When your writing becomes at least as much memory and time travel as immediate documentation—pressed by the tidal flow of bringing children to and from school, keeping your family safe and entertained, and managing the completely normal and boring small-scale conflicts within your marriage, you find refuge in your mind, sorting through the family you’ve left behind, past lovers, the drama of being young that the young survive and the old romanticize, repeating dreams you’ve had—still have—since you were living these memories, like the one last night of not falling but sinking endlessly in water that has no bottom but being able to breathe and see everything, feeling all these vague glimpses and notions in the oceanic press of time and tide, transcribing them into words and sentences that can only approximate—never capture—them. This is the closest intimation you’ll ever get of immortality.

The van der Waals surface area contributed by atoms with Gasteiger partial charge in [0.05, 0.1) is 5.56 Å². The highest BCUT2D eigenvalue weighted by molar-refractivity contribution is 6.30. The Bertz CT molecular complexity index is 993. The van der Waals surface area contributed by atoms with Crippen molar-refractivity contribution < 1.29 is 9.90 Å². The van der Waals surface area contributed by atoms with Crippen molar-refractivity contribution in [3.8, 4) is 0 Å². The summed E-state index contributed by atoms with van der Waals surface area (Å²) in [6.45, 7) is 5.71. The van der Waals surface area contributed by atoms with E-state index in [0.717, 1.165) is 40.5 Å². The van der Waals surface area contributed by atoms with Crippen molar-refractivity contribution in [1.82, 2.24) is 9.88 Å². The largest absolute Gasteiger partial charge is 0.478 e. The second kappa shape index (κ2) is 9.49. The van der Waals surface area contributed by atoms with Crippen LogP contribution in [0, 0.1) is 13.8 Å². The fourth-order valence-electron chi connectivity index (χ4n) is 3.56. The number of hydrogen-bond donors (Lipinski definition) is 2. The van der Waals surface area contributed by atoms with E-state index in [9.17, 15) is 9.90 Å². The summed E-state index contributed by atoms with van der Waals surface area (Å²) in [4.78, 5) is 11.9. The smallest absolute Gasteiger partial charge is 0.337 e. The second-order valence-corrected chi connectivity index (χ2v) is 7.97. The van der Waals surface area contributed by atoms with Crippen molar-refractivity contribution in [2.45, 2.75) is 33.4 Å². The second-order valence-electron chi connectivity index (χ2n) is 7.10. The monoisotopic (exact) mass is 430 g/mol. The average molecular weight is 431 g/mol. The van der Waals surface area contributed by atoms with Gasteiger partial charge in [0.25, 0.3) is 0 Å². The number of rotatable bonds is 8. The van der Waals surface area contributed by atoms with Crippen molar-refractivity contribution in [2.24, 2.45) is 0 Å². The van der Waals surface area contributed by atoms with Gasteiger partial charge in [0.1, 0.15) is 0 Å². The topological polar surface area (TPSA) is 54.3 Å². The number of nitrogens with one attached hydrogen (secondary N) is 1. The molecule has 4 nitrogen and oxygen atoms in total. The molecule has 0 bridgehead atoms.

What are the Sneaky Feels?

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AuthorJohn Proctor